Animal testing, also known as animal experimentation, animal research and in vivo testing, is the use of non-human animals in experiments that seek to control the variables that affect the behavior or biological system under study. This approach can be contrasted with field studies in which animals are observed in their natural environments or habitats. Experimental research with animals is usually conducted in universities, medical schools, pharmaceutical companies, defense establishments and commercial facilities that provide animal-testing services to industry. The focus of animal testing varies on a continuum from pure research, focusing on developing fundamental knowledge of an organism, to applied research, which may focus on answering some question of great practical importance, such as finding a cure for a disease. Examples of applied research include testing disease treatments, breeding, defense research and toxicology, including cosmetics testing. In education, animal testing is sometimes a component of biology or psychology courses. The practice is regulated to varying degrees in different countries.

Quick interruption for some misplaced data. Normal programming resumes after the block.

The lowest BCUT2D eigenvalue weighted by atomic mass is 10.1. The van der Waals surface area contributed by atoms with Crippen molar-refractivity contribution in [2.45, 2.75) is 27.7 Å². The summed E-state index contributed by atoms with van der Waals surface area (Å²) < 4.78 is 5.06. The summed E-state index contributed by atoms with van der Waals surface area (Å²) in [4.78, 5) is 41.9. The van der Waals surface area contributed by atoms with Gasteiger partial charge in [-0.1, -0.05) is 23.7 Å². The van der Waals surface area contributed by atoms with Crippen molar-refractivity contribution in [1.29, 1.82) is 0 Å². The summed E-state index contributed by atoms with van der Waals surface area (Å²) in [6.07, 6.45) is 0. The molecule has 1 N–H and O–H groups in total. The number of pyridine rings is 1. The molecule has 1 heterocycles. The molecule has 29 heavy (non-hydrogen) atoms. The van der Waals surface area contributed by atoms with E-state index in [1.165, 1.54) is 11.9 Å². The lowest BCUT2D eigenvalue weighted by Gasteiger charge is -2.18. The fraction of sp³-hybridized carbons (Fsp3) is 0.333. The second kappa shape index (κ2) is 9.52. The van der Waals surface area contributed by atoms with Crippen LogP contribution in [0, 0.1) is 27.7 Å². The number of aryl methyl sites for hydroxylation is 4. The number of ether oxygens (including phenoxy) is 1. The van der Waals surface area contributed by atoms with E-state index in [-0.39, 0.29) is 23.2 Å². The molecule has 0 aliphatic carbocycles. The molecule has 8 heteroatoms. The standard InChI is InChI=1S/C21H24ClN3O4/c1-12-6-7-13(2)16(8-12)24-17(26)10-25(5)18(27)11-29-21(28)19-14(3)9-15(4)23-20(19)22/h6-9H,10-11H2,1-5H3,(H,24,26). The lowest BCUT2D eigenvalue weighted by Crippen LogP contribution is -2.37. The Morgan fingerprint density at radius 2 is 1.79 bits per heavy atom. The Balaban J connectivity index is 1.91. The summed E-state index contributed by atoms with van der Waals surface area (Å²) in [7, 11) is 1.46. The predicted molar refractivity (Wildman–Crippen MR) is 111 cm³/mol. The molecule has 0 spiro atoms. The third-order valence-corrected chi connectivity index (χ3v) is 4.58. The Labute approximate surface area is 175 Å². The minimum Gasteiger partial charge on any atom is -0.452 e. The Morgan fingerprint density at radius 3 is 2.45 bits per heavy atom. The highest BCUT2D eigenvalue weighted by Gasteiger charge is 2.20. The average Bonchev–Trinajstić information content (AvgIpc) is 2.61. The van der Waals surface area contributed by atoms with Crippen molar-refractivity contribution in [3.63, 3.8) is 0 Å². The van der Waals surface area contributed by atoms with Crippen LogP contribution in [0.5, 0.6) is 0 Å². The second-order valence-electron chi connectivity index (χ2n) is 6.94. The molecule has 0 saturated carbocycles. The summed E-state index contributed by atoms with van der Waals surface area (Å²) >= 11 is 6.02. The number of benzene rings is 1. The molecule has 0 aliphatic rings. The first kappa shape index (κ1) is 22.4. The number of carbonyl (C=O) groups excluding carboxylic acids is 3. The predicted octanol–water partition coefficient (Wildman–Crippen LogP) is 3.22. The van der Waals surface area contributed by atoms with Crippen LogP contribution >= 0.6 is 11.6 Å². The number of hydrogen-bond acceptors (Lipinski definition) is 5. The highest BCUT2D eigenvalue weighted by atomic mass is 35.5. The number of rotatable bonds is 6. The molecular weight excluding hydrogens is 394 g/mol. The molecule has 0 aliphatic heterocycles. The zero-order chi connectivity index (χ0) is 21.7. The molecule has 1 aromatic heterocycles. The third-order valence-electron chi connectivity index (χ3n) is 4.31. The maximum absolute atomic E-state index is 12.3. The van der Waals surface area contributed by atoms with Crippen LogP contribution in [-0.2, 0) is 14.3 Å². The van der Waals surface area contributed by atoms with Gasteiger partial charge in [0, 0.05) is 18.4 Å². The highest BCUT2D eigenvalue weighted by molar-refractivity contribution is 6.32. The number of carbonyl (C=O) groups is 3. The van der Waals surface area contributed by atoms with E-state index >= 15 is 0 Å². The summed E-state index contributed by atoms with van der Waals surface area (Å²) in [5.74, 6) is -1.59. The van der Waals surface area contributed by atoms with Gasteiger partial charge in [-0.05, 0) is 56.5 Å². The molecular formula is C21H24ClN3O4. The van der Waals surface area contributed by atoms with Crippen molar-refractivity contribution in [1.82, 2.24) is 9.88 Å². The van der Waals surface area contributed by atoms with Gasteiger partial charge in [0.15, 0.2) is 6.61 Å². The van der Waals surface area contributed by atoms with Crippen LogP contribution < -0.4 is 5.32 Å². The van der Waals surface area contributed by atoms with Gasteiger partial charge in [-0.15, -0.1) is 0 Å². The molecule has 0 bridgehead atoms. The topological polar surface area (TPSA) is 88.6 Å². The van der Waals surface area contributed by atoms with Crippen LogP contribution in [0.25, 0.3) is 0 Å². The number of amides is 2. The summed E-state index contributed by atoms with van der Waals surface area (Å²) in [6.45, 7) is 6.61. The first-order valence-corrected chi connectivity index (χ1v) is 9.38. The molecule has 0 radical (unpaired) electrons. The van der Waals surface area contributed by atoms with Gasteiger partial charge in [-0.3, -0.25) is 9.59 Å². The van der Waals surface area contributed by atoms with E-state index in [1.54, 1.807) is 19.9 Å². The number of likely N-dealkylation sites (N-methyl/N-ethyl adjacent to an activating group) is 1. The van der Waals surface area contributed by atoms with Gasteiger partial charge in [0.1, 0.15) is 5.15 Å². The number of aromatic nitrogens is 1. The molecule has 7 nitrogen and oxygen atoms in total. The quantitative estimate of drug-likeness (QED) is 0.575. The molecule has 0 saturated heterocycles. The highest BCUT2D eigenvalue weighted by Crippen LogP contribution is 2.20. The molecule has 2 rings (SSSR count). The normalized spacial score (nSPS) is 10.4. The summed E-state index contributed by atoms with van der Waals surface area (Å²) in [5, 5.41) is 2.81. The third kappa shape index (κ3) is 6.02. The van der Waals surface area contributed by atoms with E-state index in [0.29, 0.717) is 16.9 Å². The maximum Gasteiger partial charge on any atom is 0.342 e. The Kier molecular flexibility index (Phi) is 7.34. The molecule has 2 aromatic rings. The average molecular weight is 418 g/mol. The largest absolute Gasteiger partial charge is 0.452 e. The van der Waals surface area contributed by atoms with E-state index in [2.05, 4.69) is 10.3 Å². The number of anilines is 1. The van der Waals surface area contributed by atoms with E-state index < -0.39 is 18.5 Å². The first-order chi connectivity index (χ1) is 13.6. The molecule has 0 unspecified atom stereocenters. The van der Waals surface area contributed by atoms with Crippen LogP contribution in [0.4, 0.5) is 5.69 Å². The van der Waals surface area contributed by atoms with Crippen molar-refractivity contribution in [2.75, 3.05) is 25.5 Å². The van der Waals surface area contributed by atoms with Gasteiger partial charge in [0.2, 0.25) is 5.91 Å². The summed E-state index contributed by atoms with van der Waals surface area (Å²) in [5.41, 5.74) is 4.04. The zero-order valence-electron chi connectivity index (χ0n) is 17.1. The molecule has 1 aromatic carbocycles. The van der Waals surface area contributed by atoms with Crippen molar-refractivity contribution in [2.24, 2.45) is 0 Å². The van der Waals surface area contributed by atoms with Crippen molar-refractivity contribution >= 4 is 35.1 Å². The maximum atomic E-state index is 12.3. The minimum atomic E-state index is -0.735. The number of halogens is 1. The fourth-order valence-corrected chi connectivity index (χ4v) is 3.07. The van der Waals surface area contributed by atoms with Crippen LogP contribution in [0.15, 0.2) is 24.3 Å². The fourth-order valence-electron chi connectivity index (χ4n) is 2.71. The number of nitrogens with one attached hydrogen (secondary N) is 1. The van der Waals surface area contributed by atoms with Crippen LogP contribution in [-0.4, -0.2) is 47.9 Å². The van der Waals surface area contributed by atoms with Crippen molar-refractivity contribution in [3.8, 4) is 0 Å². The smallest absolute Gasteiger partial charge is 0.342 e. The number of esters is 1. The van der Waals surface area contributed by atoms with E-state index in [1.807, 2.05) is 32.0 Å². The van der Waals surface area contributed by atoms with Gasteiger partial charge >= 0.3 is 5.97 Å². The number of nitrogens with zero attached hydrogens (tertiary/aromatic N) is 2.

|Description||Around 50–100 million vertebrate animals are used in experiments annually.|
|Subjects||Animal testing, science, medicine, animal welfare, animal rights, ethics|
It was estimated in 2010 that the annual use of vertebrate animals—from zebrafish to non-human primates—ranges from tens to more than 100 million. In the European Union, vertebrate species represent 93% of animals used in research, and 11.5 million animals were used there in 2011. By one estimate the number of mice and rats used in the United States alone in 2001 was 80 million. In 2013 it was reported that mice, rats, fish, amphibians and reptiles together accounted for over 85% of research animals.